My point is there are ideas in fiction that are indeed pass the line in normal society, even if they may be constitutionally protected free speech (in America at least).

    You draw the line at one place. Others may draw it another. But we all draw the line somewhere.

    I happen to think the line was crossed by not describing the ritual, but having a player do it - making it part of the rules.
    Might not, for example, a female player or GM be expected to have a more extreme reaction to rape situations than a male player or GM?

    Making it part of the rules doesn't condone it - that was not the author's intent for sure. However, just like some people would be upset at racism in rituals like listed above, some reasonable people could think having a player roleplay a rape murder is something they don't like in their games.

    It's their choice, right? Can't some of them have arrived at a reason for their opposition without being "cowards"?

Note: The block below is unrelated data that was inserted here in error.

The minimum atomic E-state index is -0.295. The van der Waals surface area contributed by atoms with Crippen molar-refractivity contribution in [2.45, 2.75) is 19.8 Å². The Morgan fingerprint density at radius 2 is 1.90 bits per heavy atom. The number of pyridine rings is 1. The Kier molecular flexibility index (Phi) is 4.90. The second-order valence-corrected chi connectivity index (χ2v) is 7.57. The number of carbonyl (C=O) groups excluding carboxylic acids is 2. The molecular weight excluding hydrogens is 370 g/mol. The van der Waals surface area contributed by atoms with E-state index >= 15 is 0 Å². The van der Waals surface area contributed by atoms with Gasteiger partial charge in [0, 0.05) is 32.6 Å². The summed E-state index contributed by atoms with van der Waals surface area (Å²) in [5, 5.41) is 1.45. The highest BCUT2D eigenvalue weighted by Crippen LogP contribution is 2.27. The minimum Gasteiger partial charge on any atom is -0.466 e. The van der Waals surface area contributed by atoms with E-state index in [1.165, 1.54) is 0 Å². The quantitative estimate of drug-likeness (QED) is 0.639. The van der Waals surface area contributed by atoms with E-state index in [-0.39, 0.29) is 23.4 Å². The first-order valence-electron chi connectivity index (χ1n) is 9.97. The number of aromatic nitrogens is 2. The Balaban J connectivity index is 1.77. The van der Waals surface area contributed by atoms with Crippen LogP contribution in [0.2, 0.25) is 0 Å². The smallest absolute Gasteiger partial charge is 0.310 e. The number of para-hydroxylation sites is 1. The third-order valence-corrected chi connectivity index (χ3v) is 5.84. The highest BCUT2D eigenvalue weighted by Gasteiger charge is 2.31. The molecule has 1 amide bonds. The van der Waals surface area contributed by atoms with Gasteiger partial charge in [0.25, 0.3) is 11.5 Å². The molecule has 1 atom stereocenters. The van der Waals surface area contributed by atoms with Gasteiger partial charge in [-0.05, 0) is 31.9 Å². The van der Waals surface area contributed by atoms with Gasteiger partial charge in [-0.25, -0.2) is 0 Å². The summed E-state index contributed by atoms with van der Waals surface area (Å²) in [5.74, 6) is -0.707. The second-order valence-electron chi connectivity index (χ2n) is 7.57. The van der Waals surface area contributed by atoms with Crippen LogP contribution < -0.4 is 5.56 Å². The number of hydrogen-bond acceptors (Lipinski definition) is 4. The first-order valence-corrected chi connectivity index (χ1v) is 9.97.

20. >>Your viewpoint on this controversy is strong and sincere. So let me ask - would you opposition to this ritual change if the girl needed to be black and the caster needed to be white?
    How about if the ritual required the caster to be white and sacrifice 10 black females, while chanting over each one 'You are inferior to the white race'?

    Then we start skating along an interesting line. As a music reviewer, I've received plenty of albums made by proudly racist bands, and plenty of albums that directly attack religion.

    I reject and ridicule racist bands, usually do so to bands that attack Judaism (because the message is 99 times out of 100 not a criticism of the belief, but a criticism of the race), but I readily accept bands that attack religion... (and then judge lyrics according to quality... ham-fisted "HAIL SATAN DIE CHRIST" is just stupid, you know?)

    I do this because religion is a choice that people make, and criticizing choices is valid. Race is not a choice and I believe every person of every race has the potential to be great, and the potential to be pure scum. So I reject racism.